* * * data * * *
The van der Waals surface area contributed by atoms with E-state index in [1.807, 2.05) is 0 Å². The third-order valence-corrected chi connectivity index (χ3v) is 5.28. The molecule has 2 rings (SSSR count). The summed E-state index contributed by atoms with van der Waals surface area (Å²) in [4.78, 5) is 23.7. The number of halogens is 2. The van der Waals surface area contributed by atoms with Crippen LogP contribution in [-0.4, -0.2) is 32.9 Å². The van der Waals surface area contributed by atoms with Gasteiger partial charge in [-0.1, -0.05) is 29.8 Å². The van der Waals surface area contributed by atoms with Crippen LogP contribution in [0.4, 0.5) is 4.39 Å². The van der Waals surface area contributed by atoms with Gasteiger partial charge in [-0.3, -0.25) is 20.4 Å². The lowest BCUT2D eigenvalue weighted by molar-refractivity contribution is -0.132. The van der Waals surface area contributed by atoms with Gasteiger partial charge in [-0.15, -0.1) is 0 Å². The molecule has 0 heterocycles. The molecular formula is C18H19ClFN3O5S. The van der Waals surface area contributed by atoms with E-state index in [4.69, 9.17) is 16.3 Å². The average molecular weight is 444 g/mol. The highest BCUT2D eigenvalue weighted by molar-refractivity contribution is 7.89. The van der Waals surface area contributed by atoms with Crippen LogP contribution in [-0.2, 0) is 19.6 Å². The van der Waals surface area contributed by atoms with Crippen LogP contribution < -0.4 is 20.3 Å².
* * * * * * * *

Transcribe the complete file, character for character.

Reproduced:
The van der Waals surface area contributed by atoms with E-state index in [1.807, 2.05) is 0 Å². The third-order valence-corrected chi connectivity index (χ3v) is 5.28. The molecule has 2 rings (SSSR count). The summed E-state index contributed by atoms with van der Waals surface area (Å²) in [4.78, 5) is 23.7. The number of halogens is 2. The van der Waals surface area contributed by atoms with Crippen LogP contribution in [-0.4, -0.2) is 32.9 Å². The van der Waals surface area contributed by atoms with Gasteiger partial charge in [-0.1, -0.05) is 29.8 Å². The van der Waals surface area contributed by atoms with Crippen LogP contribution in [0.4, 0.5) is 4.39 Å². The van der Waals surface area contributed by atoms with Gasteiger partial charge in [-0.3, -0.25) is 20.4 Å². The lowest BCUT2D eigenvalue weighted by molar-refractivity contribution is -0.132. The van der Waals surface area contributed by atoms with Gasteiger partial charge in [-0.15, -0.1) is 0 Å². The molecule has 0 heterocycles. The molecular formula is C18H19ClFN3O5S. The van der Waals surface area contributed by atoms with E-state index in [4.69, 9.17) is 16.3 Å². The average molecular weight is 444 g/mol. The highest BCUT2D eigenvalue weighted by molar-refractivity contribution is 7.89. The van der Waals surface area contributed by atoms with Crippen LogP contribution in [-0.2, 0) is 19.6 Å². The van der Waals surface area contributed by atoms with Crippen LogP contribution < -0.4 is 20.3 Å².